Already the first day of March has passed, whisked away by a cold lion’s breath of wind blowing across a cloudless sky. It was taken up with purely normal, routine events ~ attending church, Sunday lunch with my mother, some errands and shopping, and then a lovely interlude of lying on the couch with my book.
Mrs. Dalloway, Virginia Woolf’s novel published in 1925, is the beautifully rendered portrait of a single day in a woman’s life, a woman not unlike myself in many ways. And so reading this novel, which was revolutionary in its time, is a bit like entering my own mind. As Clarissa Dalloway goes about her daily tasks in preparation for a party she’s giving, swirling through her mind are memories of her youth, thoughts about her solid and rather predictable marriage, concerns about her grown daughter, and somewhat fearful projections about the onset of old age and the inevitability of death.
The book as a whole makes me think of a map of the human mind – as if one could draw it off in sections and label each part…the husband, the child, memories of first love, regrets about roads not taken, fears about the future…while sprinkled over top of these complex layers of thought are the the mundane moments…buying flowers for the party (Clarissa) or wandering through Target in search of plastic containers for salad (me).
So there is something very touching about this book, and I feel a strange kinship with Clarissa Dalloway, even though she lives in London in the aftermath of the first World War, and I live in the States, in a country caught up in crises of its own. For though we are decades apart in time and experience, our days are remarkably the same.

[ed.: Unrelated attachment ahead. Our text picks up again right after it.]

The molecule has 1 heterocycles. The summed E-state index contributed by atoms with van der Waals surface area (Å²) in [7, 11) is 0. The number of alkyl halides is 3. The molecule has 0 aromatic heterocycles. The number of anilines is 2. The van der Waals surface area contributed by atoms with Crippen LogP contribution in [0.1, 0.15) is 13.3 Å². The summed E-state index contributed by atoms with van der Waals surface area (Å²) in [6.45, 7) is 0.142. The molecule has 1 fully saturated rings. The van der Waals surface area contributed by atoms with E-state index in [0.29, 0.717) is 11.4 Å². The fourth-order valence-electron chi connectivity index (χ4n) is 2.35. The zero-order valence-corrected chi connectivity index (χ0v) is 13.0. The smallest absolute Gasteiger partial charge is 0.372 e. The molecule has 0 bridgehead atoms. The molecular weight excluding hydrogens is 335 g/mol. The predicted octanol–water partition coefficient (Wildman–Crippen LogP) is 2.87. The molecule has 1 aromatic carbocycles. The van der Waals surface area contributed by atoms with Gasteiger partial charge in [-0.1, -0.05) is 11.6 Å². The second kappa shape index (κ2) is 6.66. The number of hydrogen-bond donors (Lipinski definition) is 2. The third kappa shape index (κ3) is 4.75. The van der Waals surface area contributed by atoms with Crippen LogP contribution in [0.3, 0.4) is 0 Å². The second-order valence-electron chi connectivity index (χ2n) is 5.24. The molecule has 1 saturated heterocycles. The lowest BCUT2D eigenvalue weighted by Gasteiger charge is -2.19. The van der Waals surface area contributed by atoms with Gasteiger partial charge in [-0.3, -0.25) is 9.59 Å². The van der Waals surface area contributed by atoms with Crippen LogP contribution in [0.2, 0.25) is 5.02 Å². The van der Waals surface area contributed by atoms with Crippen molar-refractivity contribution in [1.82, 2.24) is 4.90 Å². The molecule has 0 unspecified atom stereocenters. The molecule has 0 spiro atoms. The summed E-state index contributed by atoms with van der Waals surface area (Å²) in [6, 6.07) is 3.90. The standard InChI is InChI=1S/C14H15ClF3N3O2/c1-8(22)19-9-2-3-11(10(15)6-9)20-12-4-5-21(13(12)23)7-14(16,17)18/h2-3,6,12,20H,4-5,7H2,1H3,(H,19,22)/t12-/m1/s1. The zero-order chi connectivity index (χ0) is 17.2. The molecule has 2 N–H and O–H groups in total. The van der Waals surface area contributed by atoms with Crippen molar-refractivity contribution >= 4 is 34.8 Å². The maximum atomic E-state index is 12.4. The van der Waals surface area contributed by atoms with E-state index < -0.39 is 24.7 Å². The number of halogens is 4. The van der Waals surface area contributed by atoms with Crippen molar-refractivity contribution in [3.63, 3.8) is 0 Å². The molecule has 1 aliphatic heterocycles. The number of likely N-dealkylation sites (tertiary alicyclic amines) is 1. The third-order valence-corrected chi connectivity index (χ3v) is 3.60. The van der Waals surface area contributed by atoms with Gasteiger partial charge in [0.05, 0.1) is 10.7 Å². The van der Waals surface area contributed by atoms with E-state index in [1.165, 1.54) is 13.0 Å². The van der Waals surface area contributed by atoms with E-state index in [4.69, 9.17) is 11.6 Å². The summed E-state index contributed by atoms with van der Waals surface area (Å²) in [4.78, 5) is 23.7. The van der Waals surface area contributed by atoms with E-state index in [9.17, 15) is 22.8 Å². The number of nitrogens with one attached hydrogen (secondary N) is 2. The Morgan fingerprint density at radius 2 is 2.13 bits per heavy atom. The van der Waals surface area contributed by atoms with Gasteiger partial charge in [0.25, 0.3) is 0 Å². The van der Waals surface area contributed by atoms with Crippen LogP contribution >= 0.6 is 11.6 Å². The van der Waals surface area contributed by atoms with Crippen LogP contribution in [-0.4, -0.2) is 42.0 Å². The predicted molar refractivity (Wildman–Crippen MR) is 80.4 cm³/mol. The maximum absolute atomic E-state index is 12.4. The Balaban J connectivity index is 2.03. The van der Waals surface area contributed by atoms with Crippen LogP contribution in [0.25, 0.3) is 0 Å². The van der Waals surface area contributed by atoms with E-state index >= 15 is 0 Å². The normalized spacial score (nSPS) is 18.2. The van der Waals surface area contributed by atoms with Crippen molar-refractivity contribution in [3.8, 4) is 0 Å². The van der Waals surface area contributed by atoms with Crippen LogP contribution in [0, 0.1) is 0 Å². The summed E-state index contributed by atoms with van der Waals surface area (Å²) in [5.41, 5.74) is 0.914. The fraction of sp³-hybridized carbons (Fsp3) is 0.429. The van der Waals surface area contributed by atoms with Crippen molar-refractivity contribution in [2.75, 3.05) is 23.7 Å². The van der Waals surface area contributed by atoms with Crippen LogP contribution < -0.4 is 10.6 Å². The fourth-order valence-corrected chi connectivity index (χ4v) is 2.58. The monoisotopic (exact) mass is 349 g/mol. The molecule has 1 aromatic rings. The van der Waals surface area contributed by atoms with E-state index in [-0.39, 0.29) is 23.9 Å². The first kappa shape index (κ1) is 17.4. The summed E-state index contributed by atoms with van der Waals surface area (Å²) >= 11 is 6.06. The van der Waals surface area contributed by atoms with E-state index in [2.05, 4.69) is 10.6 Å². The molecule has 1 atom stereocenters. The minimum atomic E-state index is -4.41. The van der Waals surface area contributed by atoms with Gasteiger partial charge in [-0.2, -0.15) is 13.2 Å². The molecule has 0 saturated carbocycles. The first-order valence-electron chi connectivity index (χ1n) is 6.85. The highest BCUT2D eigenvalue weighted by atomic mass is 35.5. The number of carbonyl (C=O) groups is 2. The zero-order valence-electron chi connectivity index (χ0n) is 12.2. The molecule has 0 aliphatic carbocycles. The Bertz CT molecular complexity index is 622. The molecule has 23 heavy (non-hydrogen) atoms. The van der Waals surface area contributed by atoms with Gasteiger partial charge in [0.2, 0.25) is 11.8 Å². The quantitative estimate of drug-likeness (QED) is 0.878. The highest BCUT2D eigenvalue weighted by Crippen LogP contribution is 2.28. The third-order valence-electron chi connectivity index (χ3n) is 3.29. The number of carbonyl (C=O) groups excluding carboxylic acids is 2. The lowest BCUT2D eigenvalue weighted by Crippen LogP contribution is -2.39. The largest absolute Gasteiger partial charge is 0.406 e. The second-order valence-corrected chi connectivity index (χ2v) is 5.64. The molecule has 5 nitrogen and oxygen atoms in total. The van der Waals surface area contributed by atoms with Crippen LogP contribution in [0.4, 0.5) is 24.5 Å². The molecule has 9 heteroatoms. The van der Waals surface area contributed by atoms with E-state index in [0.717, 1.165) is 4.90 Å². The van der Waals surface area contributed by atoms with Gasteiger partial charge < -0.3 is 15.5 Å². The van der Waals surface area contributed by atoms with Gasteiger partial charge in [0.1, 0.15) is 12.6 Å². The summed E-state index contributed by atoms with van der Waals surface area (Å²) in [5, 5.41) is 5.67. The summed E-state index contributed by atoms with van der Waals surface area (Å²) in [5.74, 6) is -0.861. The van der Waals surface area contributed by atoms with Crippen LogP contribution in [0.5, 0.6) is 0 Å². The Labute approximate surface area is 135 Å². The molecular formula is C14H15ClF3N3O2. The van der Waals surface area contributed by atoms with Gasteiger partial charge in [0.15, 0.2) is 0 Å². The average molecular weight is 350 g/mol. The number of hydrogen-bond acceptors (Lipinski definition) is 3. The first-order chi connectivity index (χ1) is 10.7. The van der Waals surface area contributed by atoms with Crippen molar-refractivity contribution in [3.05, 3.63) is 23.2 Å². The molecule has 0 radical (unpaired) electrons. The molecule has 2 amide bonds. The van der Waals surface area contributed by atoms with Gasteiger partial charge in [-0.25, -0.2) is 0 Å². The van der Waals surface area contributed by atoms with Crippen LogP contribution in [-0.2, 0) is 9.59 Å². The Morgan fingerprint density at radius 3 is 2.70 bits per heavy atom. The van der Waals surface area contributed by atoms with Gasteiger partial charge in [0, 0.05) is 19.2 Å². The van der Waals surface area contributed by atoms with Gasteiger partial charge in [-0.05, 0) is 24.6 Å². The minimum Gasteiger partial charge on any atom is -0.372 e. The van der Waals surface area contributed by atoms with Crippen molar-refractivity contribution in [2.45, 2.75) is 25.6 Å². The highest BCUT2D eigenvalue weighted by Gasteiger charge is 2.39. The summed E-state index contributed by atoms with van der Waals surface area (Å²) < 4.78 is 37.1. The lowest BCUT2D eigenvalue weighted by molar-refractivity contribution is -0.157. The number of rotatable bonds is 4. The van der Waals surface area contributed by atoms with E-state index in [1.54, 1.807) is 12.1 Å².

Is “a woman’s day” worthy to be the subject of a novel? That was a big question in 1925, when novels were meant to take on theme’s of epic proportion. And yet, here we are, nearly 100 years later, still reading and relating to Mrs. Dalloway, her fears, her confusions, her small pleasures. Obviously, this woman’s day is relevant to many of us.
My day is nearing it’s end. Sunday evenings are always rather quiet for me. My husband is out, attending rehearsal for Measure for Measure, the men’s chorus he belongs to. The dogs and I have the house to ourselves for several hours, and that’s not an un-welcome rarity these days. I’ve spent some time at the piano, dutifully practicing for the community theater musical I’m accompanying, and then poured myself a glass of wine and settled in to catch up with you and your Sunday reading. You see, I quite like to read about women’s days, for in their way, they are a composite of life.
Now tell me, what was your day like?